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RET fellow, Paul Holt's communication about his recent experience with NASA Programs

Recently, our RET fellow Paul Holt participated in  a program through NASA's Reduced Gravity Office and the U.S. Department of Energy's Princeton Plasma Physics Laboratory.

He sent me an email highlighting what he did:

The program that I participated in was through NASA's Reduced Gravity Office and the U.S. Department of Energy's Princeton Plasma Physics Laboratory. I worked with three other teachers from Philadelphia to design and build an experiment to bring on NASA's Zero Gravity plane. The plane is also known as the "Vomit Comet," but NASA prefers that you call it the "Weightless Wonder."

We spent two days getting our experiments put together, one day working on incorporating our experience into our classroom for next year, and then there were two flight days.

There were a lot of great components of the program and a lot of really unique experiences that I gained throughout my week in Houston. Here are just a couple:

It was great to work with teachers from across the country, all of whom were genuinely excited to be there, and to share their experience with their students.

It was also a great learning experience for me, because we went through a lot of difficulties in getting our experiment approved by NASA. So I was learning a lot about what it's like to be an engineer, having to constantly think on the fly and modify your design.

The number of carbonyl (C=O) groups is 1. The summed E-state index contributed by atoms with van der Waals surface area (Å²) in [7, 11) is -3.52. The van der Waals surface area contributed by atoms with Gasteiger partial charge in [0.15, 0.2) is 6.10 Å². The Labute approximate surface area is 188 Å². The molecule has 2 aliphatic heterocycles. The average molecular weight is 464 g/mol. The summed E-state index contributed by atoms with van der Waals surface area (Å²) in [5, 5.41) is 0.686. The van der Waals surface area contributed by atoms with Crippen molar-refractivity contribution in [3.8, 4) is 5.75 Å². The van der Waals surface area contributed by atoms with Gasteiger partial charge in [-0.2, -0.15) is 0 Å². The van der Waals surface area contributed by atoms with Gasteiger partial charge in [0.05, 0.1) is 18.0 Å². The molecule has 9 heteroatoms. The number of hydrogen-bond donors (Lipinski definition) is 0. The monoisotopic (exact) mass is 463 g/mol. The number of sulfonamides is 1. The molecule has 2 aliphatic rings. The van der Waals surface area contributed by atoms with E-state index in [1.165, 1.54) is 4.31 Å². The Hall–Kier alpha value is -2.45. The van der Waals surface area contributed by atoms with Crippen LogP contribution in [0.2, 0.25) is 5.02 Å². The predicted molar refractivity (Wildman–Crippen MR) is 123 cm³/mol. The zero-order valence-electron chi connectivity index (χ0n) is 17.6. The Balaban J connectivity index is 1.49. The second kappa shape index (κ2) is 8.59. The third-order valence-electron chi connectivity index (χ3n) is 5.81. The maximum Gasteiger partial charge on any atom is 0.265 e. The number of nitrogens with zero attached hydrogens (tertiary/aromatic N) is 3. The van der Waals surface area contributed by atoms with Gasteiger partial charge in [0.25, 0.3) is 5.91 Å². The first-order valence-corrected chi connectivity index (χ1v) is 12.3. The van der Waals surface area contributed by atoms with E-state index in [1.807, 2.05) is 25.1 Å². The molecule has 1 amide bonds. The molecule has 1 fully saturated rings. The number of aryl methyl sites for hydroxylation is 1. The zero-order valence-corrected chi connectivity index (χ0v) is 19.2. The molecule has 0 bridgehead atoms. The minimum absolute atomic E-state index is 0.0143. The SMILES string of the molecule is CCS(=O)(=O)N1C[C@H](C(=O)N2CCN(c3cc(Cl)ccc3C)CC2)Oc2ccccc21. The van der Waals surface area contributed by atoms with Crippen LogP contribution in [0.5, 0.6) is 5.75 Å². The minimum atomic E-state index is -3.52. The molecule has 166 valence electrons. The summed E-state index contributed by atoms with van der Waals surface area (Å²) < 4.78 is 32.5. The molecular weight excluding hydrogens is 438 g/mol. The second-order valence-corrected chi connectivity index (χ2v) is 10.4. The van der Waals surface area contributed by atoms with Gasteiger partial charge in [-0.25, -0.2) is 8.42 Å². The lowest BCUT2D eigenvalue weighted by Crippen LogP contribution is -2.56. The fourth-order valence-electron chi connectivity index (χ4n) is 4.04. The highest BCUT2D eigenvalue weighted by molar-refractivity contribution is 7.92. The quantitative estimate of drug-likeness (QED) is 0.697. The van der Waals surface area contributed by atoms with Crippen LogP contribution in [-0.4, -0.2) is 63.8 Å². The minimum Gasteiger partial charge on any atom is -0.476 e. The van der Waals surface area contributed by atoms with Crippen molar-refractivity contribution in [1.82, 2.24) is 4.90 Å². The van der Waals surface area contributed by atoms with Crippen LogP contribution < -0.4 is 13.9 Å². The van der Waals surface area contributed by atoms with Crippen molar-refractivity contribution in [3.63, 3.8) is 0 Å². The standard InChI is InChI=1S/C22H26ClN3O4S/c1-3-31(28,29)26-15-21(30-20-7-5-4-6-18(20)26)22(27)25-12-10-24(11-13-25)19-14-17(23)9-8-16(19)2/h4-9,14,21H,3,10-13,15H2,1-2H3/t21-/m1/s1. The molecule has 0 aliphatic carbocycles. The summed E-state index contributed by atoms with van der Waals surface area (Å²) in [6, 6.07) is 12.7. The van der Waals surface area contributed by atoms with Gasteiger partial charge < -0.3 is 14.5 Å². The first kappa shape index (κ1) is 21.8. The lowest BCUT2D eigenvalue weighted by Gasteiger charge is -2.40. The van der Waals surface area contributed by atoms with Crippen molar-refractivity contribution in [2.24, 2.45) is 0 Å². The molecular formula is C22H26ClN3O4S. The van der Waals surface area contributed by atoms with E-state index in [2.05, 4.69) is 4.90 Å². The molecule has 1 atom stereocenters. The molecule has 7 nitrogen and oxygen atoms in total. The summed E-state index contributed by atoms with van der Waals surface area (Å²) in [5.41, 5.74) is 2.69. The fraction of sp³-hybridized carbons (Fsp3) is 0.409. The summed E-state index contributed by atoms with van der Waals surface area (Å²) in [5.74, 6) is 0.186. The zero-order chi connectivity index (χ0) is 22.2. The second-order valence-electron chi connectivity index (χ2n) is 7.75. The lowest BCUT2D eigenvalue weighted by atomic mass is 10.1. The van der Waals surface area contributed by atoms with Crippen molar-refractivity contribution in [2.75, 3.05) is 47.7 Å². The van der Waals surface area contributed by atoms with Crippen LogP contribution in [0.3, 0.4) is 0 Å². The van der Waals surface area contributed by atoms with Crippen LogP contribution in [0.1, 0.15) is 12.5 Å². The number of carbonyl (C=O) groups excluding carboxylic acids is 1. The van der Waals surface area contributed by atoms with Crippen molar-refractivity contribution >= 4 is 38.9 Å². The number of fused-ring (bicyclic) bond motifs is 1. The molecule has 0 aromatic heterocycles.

The flight itself was unbelievable. It lasted just under an hour and we did 30 parabolas. At the peak of each parabola, we were in zero-gravity for about 20 seconds. The first time I felt myself lift off the floor and feel weightless was a completely unique experience that can not really be described until you feel it. Since my body had never experienced that feeling before, the first couple times in zero-g I instinctively panicked and my legs started flailing. By the 10th parabola I had gotten comfortable and gained much more self control. It was so cool to just push lightly against a wall of the plane and float directly across the cabin, holding onto nothing, completely suspended.

The whole experience should create numerous teaching moments for many years to come. Just to show my students the pictures of myself floating and open their eyes about what gravity means, will be truly powerful.

Here are a couple of links you may want to share in your blog:

Application for NASA's Teaching From Space Program:http://microgravityunivers​ity.jsc.nasa.gov/tfs/

Photos from the Flights: http://zerog.jsc.nasa.gov/​studentmain.html

- Paul Holt

See also:

Research Experience for Teachers - Biotechnology, Information Technology and Nanotechnology

 

 

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